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Playing through Dishonored, I sort of decided that my first go through of the game I would just murder every enemy in sight. Apparently, the game really wants me to NOT stab everyone in the face, and is punishing me for leaving a bunch of dead blokes scattered about Dunwall.

I was given a vague pop-up after the first mission and it said something along the lines of

"Because you killed so many people there are more city guards, rats, and weepers in the city. Also, your ending has become a bit darker."

I'm curious what exactly this means. I have noticed more enemies around, which seems to be obvious. However, will the amount of enemies around increase after every mission that I go Facestabber mode on? And much does it effect the game's outcome?

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Because that's what you do many modern (particularly first-person) games, and Dishonored wants to be different. That's pretty much it, actually, because there's no real reason why you couldn't just play the game Rambo-style. –  GnomeSlice Oct 10 '12 at 16:43
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Shouldn't murder? It seems arqade is becoming morally conscious this year :( –  Domocus Oct 11 '12 at 20:48

5 Answers 5

up vote 26 down vote accepted

Violent solutions to problems and a high body count increase the level of Chaos in the city.

When the city is a violent chaotic place, people react accordingly. There are more guards and more traps. There are more rats to take advantage of the abundance of food. Essentially, if you signal to the game that a fight is what you're after, then a fight is what you'll get. The final mission, in particular, is dramatically altered by the level of chaos you've engendered or avoided up to that point.

Additionally, Dishonored has several endings, and chaos is the primary determinant of which of these you'll see.

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That is actually really cool. I didn't realize there was a specific mechanic for it. I figured it was something similar to how Fallout 3 dealt with "moral choice" stuff. –  Klokworkk Oct 10 '12 at 17:01

I did two playthroughs: mostly stealth (less than 20 kills), then mostly murder (less than 10 survivors. I was thorough). I did not find the quantity of rats, guards, or guard security mechanisms to be substantially different between the two playthroughs.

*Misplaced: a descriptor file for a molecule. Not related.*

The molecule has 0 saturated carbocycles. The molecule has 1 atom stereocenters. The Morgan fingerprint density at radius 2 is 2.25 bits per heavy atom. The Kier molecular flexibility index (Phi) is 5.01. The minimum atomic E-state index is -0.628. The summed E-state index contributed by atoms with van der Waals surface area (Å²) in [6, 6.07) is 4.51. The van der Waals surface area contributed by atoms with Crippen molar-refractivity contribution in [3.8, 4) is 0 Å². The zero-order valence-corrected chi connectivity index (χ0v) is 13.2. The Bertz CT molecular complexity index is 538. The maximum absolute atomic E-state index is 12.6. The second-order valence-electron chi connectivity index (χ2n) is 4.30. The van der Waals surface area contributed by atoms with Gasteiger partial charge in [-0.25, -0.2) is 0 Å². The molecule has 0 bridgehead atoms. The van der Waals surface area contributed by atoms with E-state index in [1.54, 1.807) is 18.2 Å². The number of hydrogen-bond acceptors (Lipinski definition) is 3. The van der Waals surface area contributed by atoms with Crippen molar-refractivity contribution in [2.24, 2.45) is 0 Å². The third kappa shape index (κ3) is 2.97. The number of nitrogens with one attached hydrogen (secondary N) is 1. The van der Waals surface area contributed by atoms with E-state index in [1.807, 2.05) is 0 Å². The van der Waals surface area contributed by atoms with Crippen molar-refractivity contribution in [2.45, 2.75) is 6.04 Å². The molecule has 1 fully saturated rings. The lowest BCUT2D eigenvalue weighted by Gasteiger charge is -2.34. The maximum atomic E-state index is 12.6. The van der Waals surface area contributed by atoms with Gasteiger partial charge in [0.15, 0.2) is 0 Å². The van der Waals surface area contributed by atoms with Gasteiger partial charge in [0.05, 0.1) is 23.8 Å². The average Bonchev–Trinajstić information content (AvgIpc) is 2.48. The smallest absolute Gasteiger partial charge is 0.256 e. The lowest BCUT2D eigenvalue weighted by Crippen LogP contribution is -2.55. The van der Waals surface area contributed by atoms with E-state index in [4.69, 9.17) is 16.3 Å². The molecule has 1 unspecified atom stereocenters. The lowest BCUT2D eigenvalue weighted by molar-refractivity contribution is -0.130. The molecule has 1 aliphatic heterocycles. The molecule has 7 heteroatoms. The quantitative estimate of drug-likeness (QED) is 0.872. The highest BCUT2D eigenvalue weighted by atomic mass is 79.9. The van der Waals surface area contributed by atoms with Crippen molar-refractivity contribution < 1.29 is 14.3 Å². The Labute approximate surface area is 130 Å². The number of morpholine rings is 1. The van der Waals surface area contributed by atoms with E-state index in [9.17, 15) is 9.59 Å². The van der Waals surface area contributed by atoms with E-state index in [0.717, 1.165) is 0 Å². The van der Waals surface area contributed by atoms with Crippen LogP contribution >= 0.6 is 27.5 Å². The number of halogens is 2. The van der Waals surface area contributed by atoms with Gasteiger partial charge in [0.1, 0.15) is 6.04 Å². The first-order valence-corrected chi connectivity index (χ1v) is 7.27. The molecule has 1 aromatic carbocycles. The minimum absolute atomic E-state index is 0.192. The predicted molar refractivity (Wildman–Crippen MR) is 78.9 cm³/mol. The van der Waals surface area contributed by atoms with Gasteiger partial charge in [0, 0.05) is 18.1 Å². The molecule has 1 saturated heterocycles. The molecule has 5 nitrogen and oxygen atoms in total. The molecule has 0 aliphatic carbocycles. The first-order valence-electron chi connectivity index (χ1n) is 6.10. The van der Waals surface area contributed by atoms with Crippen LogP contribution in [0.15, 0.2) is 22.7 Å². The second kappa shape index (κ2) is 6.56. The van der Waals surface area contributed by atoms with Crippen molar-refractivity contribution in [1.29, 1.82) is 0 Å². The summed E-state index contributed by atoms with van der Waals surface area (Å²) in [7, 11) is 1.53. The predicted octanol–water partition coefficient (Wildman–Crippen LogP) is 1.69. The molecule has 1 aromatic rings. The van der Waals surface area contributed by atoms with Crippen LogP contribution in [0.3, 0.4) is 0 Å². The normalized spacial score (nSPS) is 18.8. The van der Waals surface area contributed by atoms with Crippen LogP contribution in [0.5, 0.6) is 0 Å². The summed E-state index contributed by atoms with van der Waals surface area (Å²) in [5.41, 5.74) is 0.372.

In the murder playthrough, there was one place where I felt that there were more weepers than normal, but that could just be my memory.

A few things that I noticed:

  1. Killing all guards in an area sometimes triggers another wave of guards to appear nearby. I'm not sure if the first set of guards need to have been panicked to cause this. In the Golden Cat mission, in the square with the Art Dealer's house, I found the guards would respawn up to 4 times.
  2. The only situation I've seen where guards seem to perpetually respawn is in the final mission, prior to boarding the elevator. Then again, I may just not have killed enough. I was getting bored and low on health.
  3. In the Golden Cat mission, where you get the "Chaos causes more rats and security" message, there is a guard booth nearby the sentry tower. Inside is a message that says "Due to the recent death of Captain _ in Holger Square, we've put a sentry tower here". I suspect that this sentry tower might not appear if you're careful in the early missions.
  4. Don't expect any new dialog until the part where you get poisoned. Emily will paint a different picture of you, but that seems to be it.

All up, I don't think there's really any difference between the playthroughs, unless you want to see different endings. The psychopath gets 2 endings, depending on last few seconds of the game (easy to save before it and try both), and AFAIK there's only 1 ending if you let everyone live.

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+1 for being "thorough" in murdering everyone. –  Batophobia Jul 23 '13 at 16:35

I've finished the game on low chaos and the first 3 missions on high chaos, and I can tell you that there are a lot more things that change in addition to what's been mentioned above.